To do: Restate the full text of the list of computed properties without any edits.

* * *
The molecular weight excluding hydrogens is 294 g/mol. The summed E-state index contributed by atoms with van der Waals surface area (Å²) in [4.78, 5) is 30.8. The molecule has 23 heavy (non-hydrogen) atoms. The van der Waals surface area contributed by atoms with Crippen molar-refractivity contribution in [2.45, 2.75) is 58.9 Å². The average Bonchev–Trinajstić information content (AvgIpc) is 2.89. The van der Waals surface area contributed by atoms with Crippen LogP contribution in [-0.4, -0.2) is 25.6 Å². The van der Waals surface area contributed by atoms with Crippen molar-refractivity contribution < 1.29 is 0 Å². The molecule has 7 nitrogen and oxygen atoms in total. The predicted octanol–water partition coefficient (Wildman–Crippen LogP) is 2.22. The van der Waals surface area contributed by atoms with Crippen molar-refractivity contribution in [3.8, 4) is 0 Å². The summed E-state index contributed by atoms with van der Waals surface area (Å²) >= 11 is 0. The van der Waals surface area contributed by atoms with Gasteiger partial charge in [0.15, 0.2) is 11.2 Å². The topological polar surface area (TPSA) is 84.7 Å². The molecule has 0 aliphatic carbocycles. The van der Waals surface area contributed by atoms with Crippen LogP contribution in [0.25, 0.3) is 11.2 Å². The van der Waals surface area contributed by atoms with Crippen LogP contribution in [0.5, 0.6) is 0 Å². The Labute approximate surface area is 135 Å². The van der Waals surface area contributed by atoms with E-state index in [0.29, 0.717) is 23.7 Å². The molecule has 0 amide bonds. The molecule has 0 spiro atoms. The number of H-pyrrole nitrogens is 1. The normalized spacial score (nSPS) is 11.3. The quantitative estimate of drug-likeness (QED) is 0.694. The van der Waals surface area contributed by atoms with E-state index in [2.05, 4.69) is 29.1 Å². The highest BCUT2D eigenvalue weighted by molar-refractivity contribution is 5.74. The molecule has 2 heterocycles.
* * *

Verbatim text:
The molecular weight excluding hydrogens is 294 g/mol. The summed E-state index contributed by atoms with van der Waals surface area (Å²) in [4.78, 5) is 30.8. The molecule has 23 heavy (non-hydrogen) atoms. The van der Waals surface area contributed by atoms with Crippen molar-refractivity contribution in [2.45, 2.75) is 58.9 Å². The average Bonchev–Trinajstić information content (AvgIpc) is 2.89. The van der Waals surface area contributed by atoms with Crippen LogP contribution in [-0.4, -0.2) is 25.6 Å². The van der Waals surface area contributed by atoms with Crippen molar-refractivity contribution < 1.29 is 0 Å². The molecule has 7 nitrogen and oxygen atoms in total. The predicted octanol–water partition coefficient (Wildman–Crippen LogP) is 2.22. The van der Waals surface area contributed by atoms with Crippen molar-refractivity contribution in [3.8, 4) is 0 Å². The summed E-state index contributed by atoms with van der Waals surface area (Å²) >= 11 is 0. The van der Waals surface area contributed by atoms with Gasteiger partial charge in [0.15, 0.2) is 11.2 Å². The topological polar surface area (TPSA) is 84.7 Å². The molecule has 0 aliphatic carbocycles. The van der Waals surface area contributed by atoms with Crippen LogP contribution in [0.25, 0.3) is 11.2 Å². The van der Waals surface area contributed by atoms with Crippen LogP contribution in [0.5, 0.6) is 0 Å². The Labute approximate surface area is 135 Å². The van der Waals surface area contributed by atoms with E-state index in [0.29, 0.717) is 23.7 Å². The molecule has 0 amide bonds. The molecule has 0 spiro atoms. The number of H-pyrrole nitrogens is 1. The normalized spacial score (nSPS) is 11.3. The quantitative estimate of drug-likeness (QED) is 0.694. The van der Waals surface area contributed by atoms with E-state index in [2.05, 4.69) is 29.1 Å². The highest BCUT2D eigenvalue weighted by molar-refractivity contribution is 5.74. The molecule has 2 heterocycles.